What are you working on at the moment?
Well, as far as my own writing, my agent is shopping my second novel, Disintegration, a neo-noir thriller about a man who loses his family and falls apart, kind of Dexter meets Falling Down. I’m also shopping a book called Four Corners, which is four novellas written by myself, Nik Korpon, Axel Taiari, and Caleb Ross—kind of this Sin City thing. And I’m sending around my third collection of short stories, called Tribulations. I’m also submitting my last two stories from my MFA. Not writing anything new at the moment, my third novel, which was called Incarnate, and may now be called Hiraeth, has stalled at about 8,000 words. But I do have a story, “Chasing Ghosts” coming out in Cemetery Dance magazine in 2014, and I’m thrilled about that.
I’m also doing a lot of editing, with three anthologies coming out in 2014—the first book from Dark House Press (where I’m Editor-in-Chief), entitled The New Black, kind of a “best of neo-noir” from the past 5-10 years; Burnt Tongues, an anthology of transgressive fiction that I edited with Chuck Palahniuk and Dennis Widmyer (Medallion Press); and an anthology of edgy literary stories by women for Black Lawrence Press, entitled The Lineup: 25 Provocative Women Writers.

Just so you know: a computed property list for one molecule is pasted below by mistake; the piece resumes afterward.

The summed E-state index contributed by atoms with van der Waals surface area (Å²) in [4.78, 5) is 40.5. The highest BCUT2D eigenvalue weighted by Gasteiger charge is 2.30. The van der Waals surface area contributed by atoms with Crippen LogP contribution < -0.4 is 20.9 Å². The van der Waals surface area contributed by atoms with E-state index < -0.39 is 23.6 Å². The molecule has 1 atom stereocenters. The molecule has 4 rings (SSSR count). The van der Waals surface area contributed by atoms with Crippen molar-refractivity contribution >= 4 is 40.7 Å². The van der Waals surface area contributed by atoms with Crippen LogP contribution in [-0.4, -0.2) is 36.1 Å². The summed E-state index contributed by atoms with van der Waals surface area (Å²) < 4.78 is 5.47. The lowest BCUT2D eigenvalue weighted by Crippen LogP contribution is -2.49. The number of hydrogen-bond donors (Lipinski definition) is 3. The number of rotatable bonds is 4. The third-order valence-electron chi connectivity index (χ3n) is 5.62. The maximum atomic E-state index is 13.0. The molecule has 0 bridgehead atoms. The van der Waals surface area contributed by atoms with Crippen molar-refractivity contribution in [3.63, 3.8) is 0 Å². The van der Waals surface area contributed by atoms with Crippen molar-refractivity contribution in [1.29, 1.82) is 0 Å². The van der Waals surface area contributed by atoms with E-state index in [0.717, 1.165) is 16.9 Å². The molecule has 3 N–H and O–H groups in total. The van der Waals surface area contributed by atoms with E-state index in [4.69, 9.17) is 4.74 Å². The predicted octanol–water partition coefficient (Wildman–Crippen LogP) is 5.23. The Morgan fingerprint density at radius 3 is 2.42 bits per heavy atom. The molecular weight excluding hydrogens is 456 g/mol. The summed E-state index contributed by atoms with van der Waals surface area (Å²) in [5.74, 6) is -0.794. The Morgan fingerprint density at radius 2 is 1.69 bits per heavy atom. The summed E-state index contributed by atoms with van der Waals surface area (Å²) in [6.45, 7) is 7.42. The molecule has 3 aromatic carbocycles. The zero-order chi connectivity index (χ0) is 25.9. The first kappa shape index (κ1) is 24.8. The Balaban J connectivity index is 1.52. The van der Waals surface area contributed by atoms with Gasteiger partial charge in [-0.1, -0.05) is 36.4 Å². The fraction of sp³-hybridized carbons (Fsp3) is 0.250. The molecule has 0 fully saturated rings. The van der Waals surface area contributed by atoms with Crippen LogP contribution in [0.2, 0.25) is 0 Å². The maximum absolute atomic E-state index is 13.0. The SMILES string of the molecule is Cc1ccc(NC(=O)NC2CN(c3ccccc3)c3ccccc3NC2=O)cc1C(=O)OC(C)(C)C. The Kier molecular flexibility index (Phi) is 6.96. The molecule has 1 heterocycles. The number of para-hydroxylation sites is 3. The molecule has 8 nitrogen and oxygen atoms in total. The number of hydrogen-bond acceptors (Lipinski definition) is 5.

In addition to those editing gigs, I’ll be publishing three other books at Dark House Press—Echo Lake by Letitia Trent, a Southern gothic thriller; After the People Lights Have Gone Off by Stephen Graham Jones, a collection of literary horror; and The Doors You Mark Are Your Own, the first book in the Joshua City trilogy, by Okla Elliott and Raul Clement. I’m really excited about all of these books.

What advice would you give to a young writer?
Find your voice, and read constantly. They kind of go together, right? Whatever genre you write in, read it, all of it—the masters, the new emerging voices, short stories, novels, etc. And then read other genres as well, to see what you can learn from different voices. Somewhere along the way, you’ll figure out how your voice fits into all of that, and then you can start making your own body of work, writing the stories that you want to write.

Thank you, Richard!
Thanks for having me, I’m honored to be here, I really enjoyed the questions, and I hope my answers will help somebody else to go after their dreams, as well.

One comment to “A Conversation With Richard Thomas”
One comment to “A Conversation With Richard Thomas”
  1. Pingback: Complete List of Online Interviews with Richard Thomas « - What Does Not Kill Me -